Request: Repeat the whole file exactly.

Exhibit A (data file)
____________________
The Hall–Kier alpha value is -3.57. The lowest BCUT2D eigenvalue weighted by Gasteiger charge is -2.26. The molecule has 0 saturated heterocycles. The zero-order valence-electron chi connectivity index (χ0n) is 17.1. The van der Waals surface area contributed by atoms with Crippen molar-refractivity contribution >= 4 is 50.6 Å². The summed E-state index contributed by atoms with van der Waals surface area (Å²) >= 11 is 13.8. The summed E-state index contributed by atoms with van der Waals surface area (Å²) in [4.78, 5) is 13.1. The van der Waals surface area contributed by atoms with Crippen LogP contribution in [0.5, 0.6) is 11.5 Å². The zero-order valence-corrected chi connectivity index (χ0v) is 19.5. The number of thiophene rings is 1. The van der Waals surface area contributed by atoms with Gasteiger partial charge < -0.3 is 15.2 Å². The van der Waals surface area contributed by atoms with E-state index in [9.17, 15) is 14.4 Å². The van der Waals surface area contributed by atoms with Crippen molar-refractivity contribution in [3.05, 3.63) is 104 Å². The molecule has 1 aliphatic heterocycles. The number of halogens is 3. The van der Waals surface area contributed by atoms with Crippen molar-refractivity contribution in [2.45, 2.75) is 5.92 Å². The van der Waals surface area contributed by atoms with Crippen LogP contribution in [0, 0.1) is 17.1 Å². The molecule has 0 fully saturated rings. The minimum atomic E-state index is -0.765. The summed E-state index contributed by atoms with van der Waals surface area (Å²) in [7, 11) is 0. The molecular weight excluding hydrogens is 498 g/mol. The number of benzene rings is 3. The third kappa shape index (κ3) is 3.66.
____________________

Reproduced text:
The Hall–Kier alpha value is -3.57. The lowest BCUT2D eigenvalue weighted by Gasteiger charge is -2.26. The molecule has 0 saturated heterocycles. The zero-order valence-electron chi connectivity index (χ0n) is 17.1. The van der Waals surface area contributed by atoms with Crippen molar-refractivity contribution >= 4 is 50.6 Å². The summed E-state index contributed by atoms with van der Waals surface area (Å²) >= 11 is 13.8. The summed E-state index contributed by atoms with van der Waals surface area (Å²) in [4.78, 5) is 13.1. The van der Waals surface area contributed by atoms with Crippen LogP contribution in [0.5, 0.6) is 11.5 Å². The zero-order valence-corrected chi connectivity index (χ0v) is 19.5. The number of thiophene rings is 1. The van der Waals surface area contributed by atoms with Gasteiger partial charge < -0.3 is 15.2 Å². The van der Waals surface area contributed by atoms with E-state index in [9.17, 15) is 14.4 Å². The van der Waals surface area contributed by atoms with Crippen molar-refractivity contribution in [3.05, 3.63) is 104 Å². The molecule has 1 aliphatic heterocycles. The number of halogens is 3. The van der Waals surface area contributed by atoms with Crippen molar-refractivity contribution in [2.45, 2.75) is 5.92 Å². The van der Waals surface area contributed by atoms with Crippen LogP contribution in [0, 0.1) is 17.1 Å². The molecule has 0 fully saturated rings. The minimum atomic E-state index is -0.765. The summed E-state index contributed by atoms with van der Waals surface area (Å²) in [7, 11) is 0. The molecular weight excluding hydrogens is 498 g/mol. The number of benzene rings is 3. The third kappa shape index (κ3) is 3.66.